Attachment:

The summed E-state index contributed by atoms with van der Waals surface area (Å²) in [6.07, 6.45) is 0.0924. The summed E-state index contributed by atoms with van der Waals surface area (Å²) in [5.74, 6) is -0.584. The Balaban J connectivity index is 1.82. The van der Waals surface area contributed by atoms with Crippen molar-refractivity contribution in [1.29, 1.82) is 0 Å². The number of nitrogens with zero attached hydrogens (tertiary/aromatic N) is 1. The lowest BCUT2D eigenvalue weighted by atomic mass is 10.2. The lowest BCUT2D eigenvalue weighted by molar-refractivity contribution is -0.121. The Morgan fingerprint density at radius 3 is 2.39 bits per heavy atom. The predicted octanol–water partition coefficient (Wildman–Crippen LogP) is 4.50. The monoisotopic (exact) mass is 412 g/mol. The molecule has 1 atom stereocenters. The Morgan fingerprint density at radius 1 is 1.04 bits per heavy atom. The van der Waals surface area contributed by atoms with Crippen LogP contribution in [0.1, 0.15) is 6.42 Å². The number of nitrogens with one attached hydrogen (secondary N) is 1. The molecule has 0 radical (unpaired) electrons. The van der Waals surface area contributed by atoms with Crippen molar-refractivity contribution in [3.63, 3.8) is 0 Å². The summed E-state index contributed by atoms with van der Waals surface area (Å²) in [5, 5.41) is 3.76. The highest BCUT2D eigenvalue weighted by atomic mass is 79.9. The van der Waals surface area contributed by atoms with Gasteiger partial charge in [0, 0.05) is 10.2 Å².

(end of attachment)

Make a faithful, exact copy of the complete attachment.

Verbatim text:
The summed E-state index contributed by atoms with van der Waals surface area (Å²) in [6.07, 6.45) is 0.0924. The summed E-state index contributed by atoms with van der Waals surface area (Å²) in [5.74, 6) is -0.584. The Balaban J connectivity index is 1.82. The van der Waals surface area contributed by atoms with Crippen molar-refractivity contribution in [1.29, 1.82) is 0 Å². The number of nitrogens with zero attached hydrogens (tertiary/aromatic N) is 1. The lowest BCUT2D eigenvalue weighted by atomic mass is 10.2. The lowest BCUT2D eigenvalue weighted by molar-refractivity contribution is -0.121. The Morgan fingerprint density at radius 3 is 2.39 bits per heavy atom. The predicted octanol–water partition coefficient (Wildman–Crippen LogP) is 4.50. The monoisotopic (exact) mass is 412 g/mol. The molecule has 1 atom stereocenters. The Morgan fingerprint density at radius 1 is 1.04 bits per heavy atom. The van der Waals surface area contributed by atoms with Crippen LogP contribution in [0.1, 0.15) is 6.42 Å². The number of nitrogens with one attached hydrogen (secondary N) is 1. The molecule has 0 radical (unpaired) electrons. The van der Waals surface area contributed by atoms with Crippen molar-refractivity contribution in [3.63, 3.8) is 0 Å². The summed E-state index contributed by atoms with van der Waals surface area (Å²) in [5, 5.41) is 3.76. The highest BCUT2D eigenvalue weighted by atomic mass is 79.9. The van der Waals surface area contributed by atoms with Gasteiger partial charge in [0, 0.05) is 10.2 Å².